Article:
Based on a bestseller of the same name by Sidney Sheldon, The Naked Face provides a bombastic performance by Rod Steiger. With a career born out of the Actors Studio in the post-war years, Steiger’s proclivity to make use of the Method leads to a performance that is out of step with the rest of the film. Wearing an ill-fitting wig, Steiger plays a Chicago cop who screams most of his dialogue. On the other hand, 70s film favourite Elliott Gould, who had sparred so memorably with Moore in Escape to Athena five years earlier, offers a splendid performance as the more subdued Detective Angeli.
Moore suggested that his friend Bryan Forbes could direct the film, with Forbes allowing Moore ample screen time to stretch his acting chops. Forbes had a string of successful films behind him (Whistle Down the Wind, Séance on a Wet Afternoon, The Stepford Wives), and The Naked Face should have been another fine addition. The Naked Face is a solid thriller with all the twists and turns one expects from the genre, offering audiences a chance to see where Moore’s career may have gone post-James Bond if The Naked Face had been a greater success.
5. Hell Is a City (1960)
Hell Is a City is an underrated cult classic of British cinema. After a decade of Kenneth More, Richard Todd and Dirk Bogarde, by the end of the 1950s, British cinema had a new crop of film stars. Stanley Baker was one of them, a fresher, more complex, more working-class star for the 1960s.
Hell Is a City plays like a mash-up of film noir and bold British melodrama, depicting a snapshot of post-war industrial Manchester. A brutal, violent thriller, it echoes the then prominent kitchen sink drama.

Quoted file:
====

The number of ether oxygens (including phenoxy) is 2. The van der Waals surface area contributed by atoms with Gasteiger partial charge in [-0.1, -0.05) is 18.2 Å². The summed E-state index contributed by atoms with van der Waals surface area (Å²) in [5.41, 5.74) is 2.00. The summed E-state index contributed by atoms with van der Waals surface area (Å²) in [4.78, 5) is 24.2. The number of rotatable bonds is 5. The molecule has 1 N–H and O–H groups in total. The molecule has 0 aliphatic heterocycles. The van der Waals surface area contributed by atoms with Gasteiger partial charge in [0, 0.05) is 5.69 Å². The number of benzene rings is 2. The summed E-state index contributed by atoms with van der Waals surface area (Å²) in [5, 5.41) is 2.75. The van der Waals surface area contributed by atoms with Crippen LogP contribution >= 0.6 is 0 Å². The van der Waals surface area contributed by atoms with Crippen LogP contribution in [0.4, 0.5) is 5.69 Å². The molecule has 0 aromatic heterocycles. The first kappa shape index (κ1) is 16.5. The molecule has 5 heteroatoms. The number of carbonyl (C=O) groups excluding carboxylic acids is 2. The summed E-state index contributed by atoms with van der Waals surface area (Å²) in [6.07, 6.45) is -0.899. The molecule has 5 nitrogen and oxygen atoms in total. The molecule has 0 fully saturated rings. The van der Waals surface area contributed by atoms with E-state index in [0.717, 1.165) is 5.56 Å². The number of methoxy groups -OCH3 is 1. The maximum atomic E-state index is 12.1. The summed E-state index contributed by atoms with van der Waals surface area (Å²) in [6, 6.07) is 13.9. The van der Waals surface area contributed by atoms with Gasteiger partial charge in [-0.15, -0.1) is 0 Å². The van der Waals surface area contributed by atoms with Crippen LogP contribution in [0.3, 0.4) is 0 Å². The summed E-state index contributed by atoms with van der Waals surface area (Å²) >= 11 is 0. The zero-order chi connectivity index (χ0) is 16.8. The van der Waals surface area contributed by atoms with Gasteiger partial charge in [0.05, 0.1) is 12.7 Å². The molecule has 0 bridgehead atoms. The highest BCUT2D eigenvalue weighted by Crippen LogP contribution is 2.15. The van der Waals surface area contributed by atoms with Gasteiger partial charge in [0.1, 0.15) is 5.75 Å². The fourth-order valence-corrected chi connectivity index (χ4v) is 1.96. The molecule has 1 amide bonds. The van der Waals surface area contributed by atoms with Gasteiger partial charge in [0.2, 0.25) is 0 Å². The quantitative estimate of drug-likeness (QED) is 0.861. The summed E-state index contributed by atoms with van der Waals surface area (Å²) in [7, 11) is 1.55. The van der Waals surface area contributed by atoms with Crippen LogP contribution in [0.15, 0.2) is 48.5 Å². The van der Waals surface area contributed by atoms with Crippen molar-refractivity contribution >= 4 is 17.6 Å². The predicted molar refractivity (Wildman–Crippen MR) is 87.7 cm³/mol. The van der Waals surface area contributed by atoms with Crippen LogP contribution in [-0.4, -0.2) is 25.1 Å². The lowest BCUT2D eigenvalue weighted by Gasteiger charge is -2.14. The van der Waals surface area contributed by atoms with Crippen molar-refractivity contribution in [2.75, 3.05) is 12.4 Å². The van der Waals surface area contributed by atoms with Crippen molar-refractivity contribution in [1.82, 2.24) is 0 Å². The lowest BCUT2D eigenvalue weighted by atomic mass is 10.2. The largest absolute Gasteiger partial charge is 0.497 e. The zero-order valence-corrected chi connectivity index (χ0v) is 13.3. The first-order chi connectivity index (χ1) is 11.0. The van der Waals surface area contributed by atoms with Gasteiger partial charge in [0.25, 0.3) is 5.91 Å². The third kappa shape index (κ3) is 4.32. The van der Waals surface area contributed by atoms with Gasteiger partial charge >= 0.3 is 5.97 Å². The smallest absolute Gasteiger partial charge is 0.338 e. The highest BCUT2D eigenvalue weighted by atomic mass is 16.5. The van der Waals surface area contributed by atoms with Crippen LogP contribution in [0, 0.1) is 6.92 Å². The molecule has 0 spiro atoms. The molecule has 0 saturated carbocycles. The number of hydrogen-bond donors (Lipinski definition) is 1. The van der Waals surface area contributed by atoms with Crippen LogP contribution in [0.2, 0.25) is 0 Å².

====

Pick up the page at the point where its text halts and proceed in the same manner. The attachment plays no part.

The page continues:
Filmed nearly entirely on location in Manchester, Hell Is a City features Stanley Baker as Harry Martineau, a weary but determined police detective dedicated to his job. Martineau is convinced that Don Starling (John Crawford), a dangerous, escaped convict, will return to Manchester to collect the loot from a previous crime. The story builds momentum as an unplanned murder of a young woman alerts Martineau that Starling is in the vicinity, with Martineau closing in on Starling and his criminal cronies.
Based on a novel by Maurice Proctor, Hell Is a City is a stylish thriller produced by horror specialists Hammer Films and directed by the vastly undervalued genre director, Val Guest. Lead actor Stanley Baker is in top form as the dogged detective, and John Crawford, if you forgive his accent, is excellent as Starling, the escaped convict, who murders, rapes, and beats his way out of trouble.
The film is sprinkled with first-rate actors, such as Donald Pleasence, Vanda Godsell, and a young Billie Whitelaw as a bookie’s wife, with Whitelaw bagging herself a British Academy Award for best newcomer. Hell Is a City is a surprisingly violent thriller, which allows the audience a brief flashback of the north of England in transition from its industrial past to a more modern Manchester on the cusp of change.